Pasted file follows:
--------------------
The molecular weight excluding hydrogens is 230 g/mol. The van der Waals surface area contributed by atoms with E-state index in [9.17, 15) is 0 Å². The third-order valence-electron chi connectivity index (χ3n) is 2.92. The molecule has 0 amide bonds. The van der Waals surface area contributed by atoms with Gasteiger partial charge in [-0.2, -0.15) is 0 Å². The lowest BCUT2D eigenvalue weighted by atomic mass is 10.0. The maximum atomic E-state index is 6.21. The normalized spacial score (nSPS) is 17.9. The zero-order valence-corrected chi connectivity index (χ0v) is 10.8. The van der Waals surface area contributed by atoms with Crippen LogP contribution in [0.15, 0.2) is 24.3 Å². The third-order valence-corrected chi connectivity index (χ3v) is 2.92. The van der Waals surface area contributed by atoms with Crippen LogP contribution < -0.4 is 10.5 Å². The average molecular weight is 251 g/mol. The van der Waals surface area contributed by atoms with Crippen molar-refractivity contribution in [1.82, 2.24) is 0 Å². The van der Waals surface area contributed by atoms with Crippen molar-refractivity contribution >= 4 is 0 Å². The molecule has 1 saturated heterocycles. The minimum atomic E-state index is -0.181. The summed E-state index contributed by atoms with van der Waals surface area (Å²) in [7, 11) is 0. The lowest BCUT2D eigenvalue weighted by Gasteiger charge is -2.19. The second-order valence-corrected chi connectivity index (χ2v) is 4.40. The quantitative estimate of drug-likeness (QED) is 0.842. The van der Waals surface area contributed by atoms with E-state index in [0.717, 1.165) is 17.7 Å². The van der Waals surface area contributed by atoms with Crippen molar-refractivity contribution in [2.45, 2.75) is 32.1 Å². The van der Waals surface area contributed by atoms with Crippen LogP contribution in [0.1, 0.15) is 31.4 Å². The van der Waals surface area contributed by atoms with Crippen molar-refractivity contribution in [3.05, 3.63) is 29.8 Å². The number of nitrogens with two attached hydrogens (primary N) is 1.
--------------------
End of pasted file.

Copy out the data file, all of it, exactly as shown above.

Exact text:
The molecular weight excluding hydrogens is 230 g/mol. The van der Waals surface area contributed by atoms with E-state index in [9.17, 15) is 0 Å². The third-order valence-electron chi connectivity index (χ3n) is 2.92. The molecule has 0 amide bonds. The van der Waals surface area contributed by atoms with Gasteiger partial charge in [-0.2, -0.15) is 0 Å². The lowest BCUT2D eigenvalue weighted by atomic mass is 10.0. The maximum atomic E-state index is 6.21. The normalized spacial score (nSPS) is 17.9. The zero-order valence-corrected chi connectivity index (χ0v) is 10.8. The van der Waals surface area contributed by atoms with Crippen LogP contribution in [0.15, 0.2) is 24.3 Å². The third-order valence-corrected chi connectivity index (χ3v) is 2.92. The van der Waals surface area contributed by atoms with Crippen LogP contribution < -0.4 is 10.5 Å². The average molecular weight is 251 g/mol. The van der Waals surface area contributed by atoms with Crippen molar-refractivity contribution in [1.82, 2.24) is 0 Å². The van der Waals surface area contributed by atoms with Crippen molar-refractivity contribution >= 4 is 0 Å². The molecule has 1 saturated heterocycles. The minimum atomic E-state index is -0.181. The summed E-state index contributed by atoms with van der Waals surface area (Å²) in [7, 11) is 0. The lowest BCUT2D eigenvalue weighted by Gasteiger charge is -2.19. The second-order valence-corrected chi connectivity index (χ2v) is 4.40. The quantitative estimate of drug-likeness (QED) is 0.842. The van der Waals surface area contributed by atoms with E-state index in [0.717, 1.165) is 17.7 Å². The van der Waals surface area contributed by atoms with Crippen molar-refractivity contribution in [2.45, 2.75) is 32.1 Å². The van der Waals surface area contributed by atoms with Crippen LogP contribution in [0.1, 0.15) is 31.4 Å². The van der Waals surface area contributed by atoms with Crippen molar-refractivity contribution in [3.05, 3.63) is 29.8 Å². The number of nitrogens with two attached hydrogens (primary N) is 1.